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Hasina offers olive branch to Zia, says polls ‘legitimate’

Bangladeshi premier Sheikh Hasina Monday asserted that her re-election in the much-disputed polls was legitimate and appealed to her arch-rival, BNP chief Khaleda Zia, to shun “terrorism” and severe ties with the fundamentalist Jamaat to strike a deal on the next elections. “I call upon all again, including the honourable leader of the opposition (Zia), […]

Dhaka |
Updated: January 8, 2014 4:32:10 pm
Relatives of one of the victims of poll-related violence breaks down Monday. Relatives of one of the victims of poll-related violence breaks down Monday.

Bangladeshi premier Sheikh Hasina Monday asserted that her re-election in the much-disputed polls was legitimate and appealed to her arch-rival, BNP chief Khaleda Zia, to shun “terrorism” and severe ties with the fundamentalist Jamaat to strike a deal on the next elections.
“I call upon all again, including the honourable leader of the opposition (Zia), for peaceful talks discarding the path of terrorism and violence and severing ties with war criminals and the militant Jamaat,” a beaming Hasina said, offering an olive branch to the opposition leader.

“A solution can be reached on the next elections only through talks. For that everyone will have to have restraint, tolerance andstop political violence of all sorts,” the 66-year-old told reporters in her first comments after the polls.

The boycott of Sunday’s polls by the main opposition Bangladesh Nationalist Party (BNP) should “not mean there will be a question of legitimacy”, said Hasina. “People participated in the poll and other parties participated.”

Hasina’s Awami League won 104 of the 147 seats for which polling was held Sunday. Having won 127 seats uncontested, the party now has 231 seats, which gives it a clear three-fourths majority in the 10th parliament.

She said fresh elections might be arranged if the Awami League and BNP, led by former Prime Minister Zia, were able to reach a consensus.

The BNP-led 18-party opposition alliance boycotted the polls that were marred by violence which claimed nearly 30 lives since Saturday. Opposition cadres set over 200 polling stations on fire Sunday.

The opposition kept away from the polls after Hasina spurned their demands to step down and make space for a neutral caretaker government for overseeing elections.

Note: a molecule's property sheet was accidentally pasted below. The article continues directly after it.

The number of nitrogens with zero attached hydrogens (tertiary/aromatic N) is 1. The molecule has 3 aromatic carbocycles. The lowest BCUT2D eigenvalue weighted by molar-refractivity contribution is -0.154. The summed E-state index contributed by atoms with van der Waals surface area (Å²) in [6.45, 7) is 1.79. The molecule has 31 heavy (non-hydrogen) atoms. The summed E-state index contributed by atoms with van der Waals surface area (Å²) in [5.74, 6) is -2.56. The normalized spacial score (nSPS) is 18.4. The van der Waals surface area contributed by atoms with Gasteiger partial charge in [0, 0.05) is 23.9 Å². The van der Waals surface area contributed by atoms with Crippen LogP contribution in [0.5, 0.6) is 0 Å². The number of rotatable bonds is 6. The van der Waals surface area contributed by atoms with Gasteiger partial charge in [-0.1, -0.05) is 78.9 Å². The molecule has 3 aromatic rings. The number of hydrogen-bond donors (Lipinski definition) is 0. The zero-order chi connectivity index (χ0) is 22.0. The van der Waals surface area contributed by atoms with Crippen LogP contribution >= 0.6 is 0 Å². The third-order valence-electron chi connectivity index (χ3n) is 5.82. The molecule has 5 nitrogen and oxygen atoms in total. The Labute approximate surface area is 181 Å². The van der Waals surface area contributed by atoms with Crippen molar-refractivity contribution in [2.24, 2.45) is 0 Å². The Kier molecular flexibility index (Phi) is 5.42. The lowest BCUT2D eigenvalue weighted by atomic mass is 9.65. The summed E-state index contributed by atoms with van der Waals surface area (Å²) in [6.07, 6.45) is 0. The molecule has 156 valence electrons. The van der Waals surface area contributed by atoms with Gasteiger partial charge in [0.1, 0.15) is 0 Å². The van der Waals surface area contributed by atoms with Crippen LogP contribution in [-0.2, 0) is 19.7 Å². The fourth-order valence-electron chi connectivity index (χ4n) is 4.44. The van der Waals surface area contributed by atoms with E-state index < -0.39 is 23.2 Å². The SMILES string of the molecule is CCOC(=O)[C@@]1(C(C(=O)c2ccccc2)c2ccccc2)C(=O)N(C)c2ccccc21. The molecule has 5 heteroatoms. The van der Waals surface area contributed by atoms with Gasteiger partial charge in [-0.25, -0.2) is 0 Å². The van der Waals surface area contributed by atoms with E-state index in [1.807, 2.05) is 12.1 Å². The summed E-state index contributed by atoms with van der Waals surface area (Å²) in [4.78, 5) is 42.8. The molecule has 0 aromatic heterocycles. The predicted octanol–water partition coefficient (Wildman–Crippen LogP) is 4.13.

“Look, I tried my best, I told you, I offered ministries, I offered to share power with our opposition. I have done as much as I can do but they didn’t respond,” she said. “Now if they realise they made a mistake in not participating in election, perhaps then they may come forward to discuss with us or make an offer.”

Hasina ordered police and the army to take stern action to stop violence. “At any cost, lives and properties of people have to be saved, peace ensured and post-polls violence stopped,” she said.

At least five persons, including a youth leader of AL, were killed in violence Monday as opposition parties enforced a strike.

India denounces violence in Bangladesh

New Delhi: Denouncing violence during the parliamentary elections in Bangladesh, India Monday said the polls were a constitutional requirement and the democratic processes must be allowed to take their own course in the country. “Violence cannot and should not determine the way forward,” the spokesperson in the Ministry of External Affairs  said.     PTI

No voters at 41 polling centres

Dhaka: For the first time, at least 41 polling stations in 11 districts across Bangladesh did not register a single vote during the general election Sunday, a phenomenon Bangladesh has never before witnessed. All centres were located in areas dominated by main opposition parties like BNP and Jamaat-e-Islami.

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